,D.DEPTID    
     ,E.DUR    
     ,SUM(D.TL_QUANTITY) 'YTD_TL_QUANTITY' 
FROM Table1 B    
JOIN Table2 D 
    ON D.TRC = B.TRC  AND D.EMPLID = E.EMPLID
JOIN Table2 E 
    ON D.EMPL_RCD = E.EMPL_RCD AND D.DUR < = E.DUR 
JOIN (SELECT MIN(EX.SEQ_NBR)FROM  Table2) EX 
    ON E.EMPLID = EX.EMPLID  
    AND E.EMPL_RCD = EX.EMPL_RCD                     
    AND E.DUR = EX.DUR  
JOIN (SELECT  MAX(B_ED.EFFDT)  
        FROM  Table1
        WHERE B_ED.EFFDT < = GETDATE()) B_ED 
    ON B.TRC = B_ED.TRC         
WHERE     B.TL_ERNCD IN ( @0, @1, @2, @3, @4, @5, @6 )           
AND D.DUR > = '1/1/' + CAST(DATEPART(YEAR, E.DUR) AS CHAR)  

As far as the implicit join syntax, do not allow anyone to ever do this again. It is a poor programming technique. As a DBA you can say what you will and will not allow in the database. Code review what is coming in and do not pass it until they remove the implicit syntax.

Why is is bad? In the first place you get accidental cross joins. Further, from a maintenance perspective, you can't tell if the cross join was accidental (and thus the query incorrect) or on purpose. This means the query with a cross join in it is unmaintainable.

Next, if you have to change some of the joins later to outer joins and do not fix all the implict ones at the same time, you can get incorrect results (which may not be noticed by an inexperienced developer. In SQL Server 2008 you cannot use the implicit syntax for an outer join, but it shouldn't have been used even as far back as SQl Server 2000 because Books Online (for SQL Server 2000) states that there are cases where it is misinterpreted. In other words, the syntax in unreliable for outer joins. There is no excuse ever for using an implicit join, you gain nothing from them over using an explicit join and they can create more problems.

You need to educate your developers and tell them that this code (which has been obsolete since 1992!) is not longer acceptable.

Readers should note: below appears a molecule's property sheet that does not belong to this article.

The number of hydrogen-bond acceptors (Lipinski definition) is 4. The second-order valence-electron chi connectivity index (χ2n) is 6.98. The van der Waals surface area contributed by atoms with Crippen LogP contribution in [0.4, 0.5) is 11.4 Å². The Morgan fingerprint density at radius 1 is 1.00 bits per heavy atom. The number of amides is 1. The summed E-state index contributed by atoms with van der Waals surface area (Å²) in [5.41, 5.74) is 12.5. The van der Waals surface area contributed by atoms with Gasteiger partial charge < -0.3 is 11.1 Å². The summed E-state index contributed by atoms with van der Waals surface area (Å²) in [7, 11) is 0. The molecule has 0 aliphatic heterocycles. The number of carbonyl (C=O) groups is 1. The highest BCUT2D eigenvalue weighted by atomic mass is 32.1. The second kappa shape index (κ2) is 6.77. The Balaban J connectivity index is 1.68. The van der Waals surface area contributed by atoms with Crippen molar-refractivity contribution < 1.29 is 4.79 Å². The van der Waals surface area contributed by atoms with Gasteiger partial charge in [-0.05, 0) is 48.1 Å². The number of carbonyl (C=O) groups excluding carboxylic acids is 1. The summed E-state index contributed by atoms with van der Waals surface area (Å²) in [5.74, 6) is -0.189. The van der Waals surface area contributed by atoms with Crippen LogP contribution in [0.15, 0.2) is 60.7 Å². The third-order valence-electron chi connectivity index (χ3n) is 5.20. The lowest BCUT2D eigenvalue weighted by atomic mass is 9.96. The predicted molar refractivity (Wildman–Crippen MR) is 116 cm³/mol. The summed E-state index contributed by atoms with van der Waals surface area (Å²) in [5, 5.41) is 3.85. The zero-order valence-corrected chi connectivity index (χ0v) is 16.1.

share|improve this answer
    
HLGEM - I agree whole heartedly, but it is out of my control and I am a very controlling DBA. :) These are developers for an ERP app and the implicit join syntax is how the app itself does it's SQL. I fight this battle constantly but it is not going to change anytime soon. It is not directly under my control. Thank you though, you have given me additional ammo about why the implicit join syntax is bad. –  mnDBA Jul 25 '11 at 15:54

This a quick one, but this, CAST('1/1/' + CAST(DATEPART(YEAR, E.DUR) AS CHAR) AS DATETIME), it likely causing a table scan on Table2 E because the function likely has to be evaluated against each row.

share|improve this answer
1  
In the context of this query, the expression on E.DUR is not the biggest issue. It's causing 1 table scan (at most) and the subqueries in the where clause are cuaing many table scans (could be 100s or 1000s of scans or more) due to executing once per record in parent query. –  Robert L Davis Jul 25 '11 at 14:15
    
I have updated the code to remove the CAST AS DATETIME. It is actually not in the original query. Was tinkering with various options to eliminate an implicit conversion as a contributing factor and determined it was not. Although not ideal, the overall issue does not appear to lie here. –  mnDBA Jul 25 '11 at 15:11